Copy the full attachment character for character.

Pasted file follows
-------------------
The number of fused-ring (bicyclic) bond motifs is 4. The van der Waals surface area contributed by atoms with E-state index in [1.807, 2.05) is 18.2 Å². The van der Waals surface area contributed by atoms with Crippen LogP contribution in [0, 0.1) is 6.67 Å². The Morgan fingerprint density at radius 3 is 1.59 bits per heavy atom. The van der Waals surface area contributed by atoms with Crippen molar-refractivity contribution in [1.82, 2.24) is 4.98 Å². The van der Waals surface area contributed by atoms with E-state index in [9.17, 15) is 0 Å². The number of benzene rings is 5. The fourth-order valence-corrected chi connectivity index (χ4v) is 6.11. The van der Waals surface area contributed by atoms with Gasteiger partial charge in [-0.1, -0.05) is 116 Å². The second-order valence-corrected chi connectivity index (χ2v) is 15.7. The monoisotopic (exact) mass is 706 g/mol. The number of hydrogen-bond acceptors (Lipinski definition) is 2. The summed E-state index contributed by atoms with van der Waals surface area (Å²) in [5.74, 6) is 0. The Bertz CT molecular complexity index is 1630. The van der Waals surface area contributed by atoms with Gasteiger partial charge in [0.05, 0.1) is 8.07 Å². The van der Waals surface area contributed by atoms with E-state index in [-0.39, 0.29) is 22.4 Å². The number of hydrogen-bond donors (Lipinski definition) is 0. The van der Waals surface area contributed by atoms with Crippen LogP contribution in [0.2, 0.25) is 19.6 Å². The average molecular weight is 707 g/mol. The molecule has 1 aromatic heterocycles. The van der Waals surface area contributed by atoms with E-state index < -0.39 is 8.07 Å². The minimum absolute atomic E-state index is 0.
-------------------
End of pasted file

The number of fused-ring (bicyclic) bond motifs is 4. The van der Waals surface area contributed by atoms with E-state index in [1.807, 2.05) is 18.2 Å². The van der Waals surface area contributed by atoms with Crippen LogP contribution in [0, 0.1) is 6.67 Å². The Morgan fingerprint density at radius 3 is 1.59 bits per heavy atom. The van der Waals surface area contributed by atoms with Crippen molar-refractivity contribution in [1.82, 2.24) is 4.98 Å². The van der Waals surface area contributed by atoms with E-state index in [9.17, 15) is 0 Å². The number of benzene rings is 5. The fourth-order valence-corrected chi connectivity index (χ4v) is 6.11. The van der Waals surface area contributed by atoms with Gasteiger partial charge in [-0.1, -0.05) is 116 Å². The second-order valence-corrected chi connectivity index (χ2v) is 15.7. The monoisotopic (exact) mass is 706 g/mol. The number of hydrogen-bond acceptors (Lipinski definition) is 2. The summed E-state index contributed by atoms with van der Waals surface area (Å²) in [5.74, 6) is 0. The Bertz CT molecular complexity index is 1630. The van der Waals surface area contributed by atoms with Gasteiger partial charge in [0.05, 0.1) is 8.07 Å². The van der Waals surface area contributed by atoms with E-state index in [-0.39, 0.29) is 22.4 Å². The number of hydrogen-bond donors (Lipinski definition) is 0. The van der Waals surface area contributed by atoms with Crippen LogP contribution in [0.2, 0.25) is 19.6 Å². The average molecular weight is 707 g/mol. The molecule has 1 aromatic heterocycles. The van der Waals surface area contributed by atoms with E-state index < -0.39 is 8.07 Å². The minimum absolute atomic E-state index is 0.